Destiny or Behavior?
In one of my posts explaining some of the basics of Functional Medicine, I began to unpack that our genes play a huge role in the chronic diseases, which are the plague of the 20th Century. However, I was quick to add that we are moving from an era where we think that our heredity dooms us to certain diseases and are discovering that in fact “bad” genes are not a forecast of certain doom.
In point of fact, we have a great deal of control over how our genes are “triggered” or activated. Our lifestyle and environment both play massive roles in determining how are genes express themselves and the conditions they produce.
In other words, you can change your lifestyle (and environment when possible), and this in turn has a profound impact on what your genes do.
This is becoming an especially interesting topic in the field of Alzheimer’s research. We once didn’t understand Alzheimer’s/dementia at all, and then we thought it was genetically determined. Now we are leaning that only a very small percentage (5%) of people with early onset Alzheimer’s have a strongly linked genetic potential for Alzheimer’s.
That means that 95% of Alzheimer’s is the result of lifestyle and environment triggering otherwise normal genes. And that means that Alzheimer’s is largely something we can impact with our behaviors!
Few of us have families that have not been impacted by this horrible and tragic condition, and in no way am I casting blame at precious people experiencing this chronic illness. Quite the opposite—I’m very excited by the possibility that I can help people understand how they can take steps to reduce their chances of Alzheimer’s dramatically. In this way, Alzheimer’s is similar to diabetes, which is interesting, because some new research is calling some cases of Alzheimer’s type 3 diabetes—it’s diabetes of the brain!
Diabetes of the Brain
Medical practitioners and nutritionists are quick to point out the vital role that diet plays for people fighting diabetes. However, we’re used to thinking of it in terms of circulation, blood sugar, and energy levels. What we’re not used to considering is that the brain is impacted, too—profoundly.
I recently read of an interesting study on the Pima Indians of Arizona. The Pima have the highest rate of diabetes in America, but instead of simply having “bad” genes, research is showing that the Pima’s genetics and lifestyle are combining to create these high rates. The Pima’s genes make their bodies incredibly adept at using every single calorie they intake. This is a great trait when food sources are scarce or for the occasional famine, but the Pima now find themselves in a sedentary lifestyle on reservations in Arizona and over-indulging in junk food high in fat and in empty calories, such as sugary soft drinks, low-nutrition processed foods, and, unfortunately, alcohol.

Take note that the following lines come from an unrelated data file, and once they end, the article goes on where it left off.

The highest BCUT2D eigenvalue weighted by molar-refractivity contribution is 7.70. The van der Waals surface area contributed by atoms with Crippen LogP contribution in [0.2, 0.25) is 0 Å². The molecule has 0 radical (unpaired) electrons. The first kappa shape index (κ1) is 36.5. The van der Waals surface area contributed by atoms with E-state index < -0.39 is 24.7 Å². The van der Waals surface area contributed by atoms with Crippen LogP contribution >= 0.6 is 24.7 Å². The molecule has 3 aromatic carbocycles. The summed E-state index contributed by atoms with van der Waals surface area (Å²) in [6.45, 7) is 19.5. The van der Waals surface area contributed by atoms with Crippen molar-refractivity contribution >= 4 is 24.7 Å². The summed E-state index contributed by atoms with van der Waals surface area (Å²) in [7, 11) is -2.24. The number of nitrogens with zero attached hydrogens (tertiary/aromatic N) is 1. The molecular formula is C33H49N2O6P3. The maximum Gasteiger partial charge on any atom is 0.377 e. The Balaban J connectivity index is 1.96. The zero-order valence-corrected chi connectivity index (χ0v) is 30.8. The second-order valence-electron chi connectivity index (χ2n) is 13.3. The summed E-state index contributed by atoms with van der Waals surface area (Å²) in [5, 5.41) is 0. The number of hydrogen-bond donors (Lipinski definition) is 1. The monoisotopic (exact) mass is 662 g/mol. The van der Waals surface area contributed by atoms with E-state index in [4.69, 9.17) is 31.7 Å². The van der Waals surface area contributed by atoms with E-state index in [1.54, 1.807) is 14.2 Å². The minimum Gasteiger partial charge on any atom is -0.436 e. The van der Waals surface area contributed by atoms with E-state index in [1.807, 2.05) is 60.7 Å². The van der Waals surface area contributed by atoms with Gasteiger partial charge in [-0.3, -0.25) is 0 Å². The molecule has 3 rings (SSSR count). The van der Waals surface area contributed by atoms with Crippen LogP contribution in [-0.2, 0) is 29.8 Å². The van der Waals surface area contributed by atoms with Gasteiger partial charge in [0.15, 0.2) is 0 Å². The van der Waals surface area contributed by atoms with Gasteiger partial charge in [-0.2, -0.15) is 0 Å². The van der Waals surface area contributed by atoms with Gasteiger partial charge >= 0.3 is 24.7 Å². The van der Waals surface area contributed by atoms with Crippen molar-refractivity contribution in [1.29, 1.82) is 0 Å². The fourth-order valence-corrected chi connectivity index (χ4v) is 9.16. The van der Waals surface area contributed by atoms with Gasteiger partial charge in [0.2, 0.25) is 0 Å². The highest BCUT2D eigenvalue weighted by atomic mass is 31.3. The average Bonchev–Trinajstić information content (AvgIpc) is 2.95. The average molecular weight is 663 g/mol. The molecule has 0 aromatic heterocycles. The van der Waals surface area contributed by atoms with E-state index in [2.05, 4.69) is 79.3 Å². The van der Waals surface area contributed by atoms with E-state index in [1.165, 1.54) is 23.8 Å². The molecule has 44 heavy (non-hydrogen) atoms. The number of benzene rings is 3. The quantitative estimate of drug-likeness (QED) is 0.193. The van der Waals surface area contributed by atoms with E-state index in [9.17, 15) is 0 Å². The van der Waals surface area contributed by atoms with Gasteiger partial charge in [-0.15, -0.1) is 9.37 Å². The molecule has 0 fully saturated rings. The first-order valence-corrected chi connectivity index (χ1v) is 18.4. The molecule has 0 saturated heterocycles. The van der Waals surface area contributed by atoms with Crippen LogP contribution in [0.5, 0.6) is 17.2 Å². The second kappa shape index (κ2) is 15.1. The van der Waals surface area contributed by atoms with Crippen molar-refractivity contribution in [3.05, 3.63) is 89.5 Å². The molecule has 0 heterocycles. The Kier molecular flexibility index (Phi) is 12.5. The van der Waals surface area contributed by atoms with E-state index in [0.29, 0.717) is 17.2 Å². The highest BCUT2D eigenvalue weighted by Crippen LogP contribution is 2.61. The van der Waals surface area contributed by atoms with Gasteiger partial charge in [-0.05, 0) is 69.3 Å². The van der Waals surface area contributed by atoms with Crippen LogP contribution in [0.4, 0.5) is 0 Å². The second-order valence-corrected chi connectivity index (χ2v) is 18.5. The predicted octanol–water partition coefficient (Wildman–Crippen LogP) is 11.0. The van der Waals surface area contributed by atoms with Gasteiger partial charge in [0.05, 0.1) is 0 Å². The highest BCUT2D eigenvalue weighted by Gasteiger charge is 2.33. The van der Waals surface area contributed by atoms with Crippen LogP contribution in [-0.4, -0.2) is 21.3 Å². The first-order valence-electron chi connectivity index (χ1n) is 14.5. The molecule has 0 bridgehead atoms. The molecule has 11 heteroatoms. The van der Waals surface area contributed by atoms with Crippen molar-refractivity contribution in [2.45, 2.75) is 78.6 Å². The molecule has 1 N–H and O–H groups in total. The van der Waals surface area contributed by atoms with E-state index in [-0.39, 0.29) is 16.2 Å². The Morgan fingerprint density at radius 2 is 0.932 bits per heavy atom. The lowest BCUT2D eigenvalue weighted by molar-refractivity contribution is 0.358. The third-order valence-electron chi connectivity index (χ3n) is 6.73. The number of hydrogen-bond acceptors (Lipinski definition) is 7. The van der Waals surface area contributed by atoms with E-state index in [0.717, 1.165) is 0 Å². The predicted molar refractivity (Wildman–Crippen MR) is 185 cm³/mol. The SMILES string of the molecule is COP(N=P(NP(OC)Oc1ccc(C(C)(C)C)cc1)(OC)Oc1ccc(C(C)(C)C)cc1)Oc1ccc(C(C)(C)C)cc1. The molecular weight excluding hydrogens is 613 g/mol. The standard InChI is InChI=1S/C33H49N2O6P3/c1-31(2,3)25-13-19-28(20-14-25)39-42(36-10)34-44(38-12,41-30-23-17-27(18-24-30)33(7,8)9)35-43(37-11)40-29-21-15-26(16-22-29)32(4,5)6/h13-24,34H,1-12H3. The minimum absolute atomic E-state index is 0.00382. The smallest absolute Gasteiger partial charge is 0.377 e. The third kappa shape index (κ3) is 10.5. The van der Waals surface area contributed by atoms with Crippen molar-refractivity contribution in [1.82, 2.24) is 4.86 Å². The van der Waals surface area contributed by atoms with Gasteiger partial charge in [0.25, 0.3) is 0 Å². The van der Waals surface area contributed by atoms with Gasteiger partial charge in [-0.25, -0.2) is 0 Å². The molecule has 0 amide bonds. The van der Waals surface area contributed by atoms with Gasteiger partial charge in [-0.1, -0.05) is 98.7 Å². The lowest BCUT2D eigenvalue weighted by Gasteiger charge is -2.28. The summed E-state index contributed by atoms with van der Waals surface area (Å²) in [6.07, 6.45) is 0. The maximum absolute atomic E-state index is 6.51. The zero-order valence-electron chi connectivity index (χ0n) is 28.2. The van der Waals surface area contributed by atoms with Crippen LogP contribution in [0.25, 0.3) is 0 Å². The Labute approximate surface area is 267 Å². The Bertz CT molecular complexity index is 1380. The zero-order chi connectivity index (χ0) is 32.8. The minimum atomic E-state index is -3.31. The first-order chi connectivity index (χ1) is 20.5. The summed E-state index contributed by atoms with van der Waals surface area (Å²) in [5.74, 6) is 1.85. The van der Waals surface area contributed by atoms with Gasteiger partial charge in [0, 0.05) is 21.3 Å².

We are learning that the Pima’s high rate of diabetes is due to genes that are particularly good at handling privation but very bad at dealing excess—a poor diet and sedentary lifestyle.
Your genes, my friend, are not the problem, and they are not dooming you to Alzheimer’s like your parents or grandparents. No, like the Pima, more than any other factor, our lifestyles are predisposing our genes to express themselves in a way that leads to Alzheimer’s. Of the more than 30 causes behind Alzheimer’s, all of them have to do with what we’re eating, our activity levels, and our environment. All of them!!!
This should be encouraging news, because it means these are things in your control!
That’s the good news. Now for the bad news: the sugary desserts, bad fats, and nutritionally worthless processed foods that are bad for the Pima are bad for us and our Alzheimer’s/diabetes as well. Anything high in “bad” fats or that routinely makes for unhealthy blood sugar levels needs to go on a naughty list that we indulge in only infrequently.
We can exert control over the major risk factors of Alzheimer’s, which include things like a diet high in saturated fat, poor exercise, chronic inflammation, and lack of brain stimulation. We can change every one of these factors, and the others I didn’t have space to list! Think about this: just by reducing sugar and saturated fat in your diet, taking a few walks weekly, and replacing some TV with more mentally stimulating activity, and you’ve covered most of the risk factors just with a few changes.
The question is: Will you? Will we as a society?
Are we willing to change? Change is never easy, I know. But it is possible.
And our health may depend on it.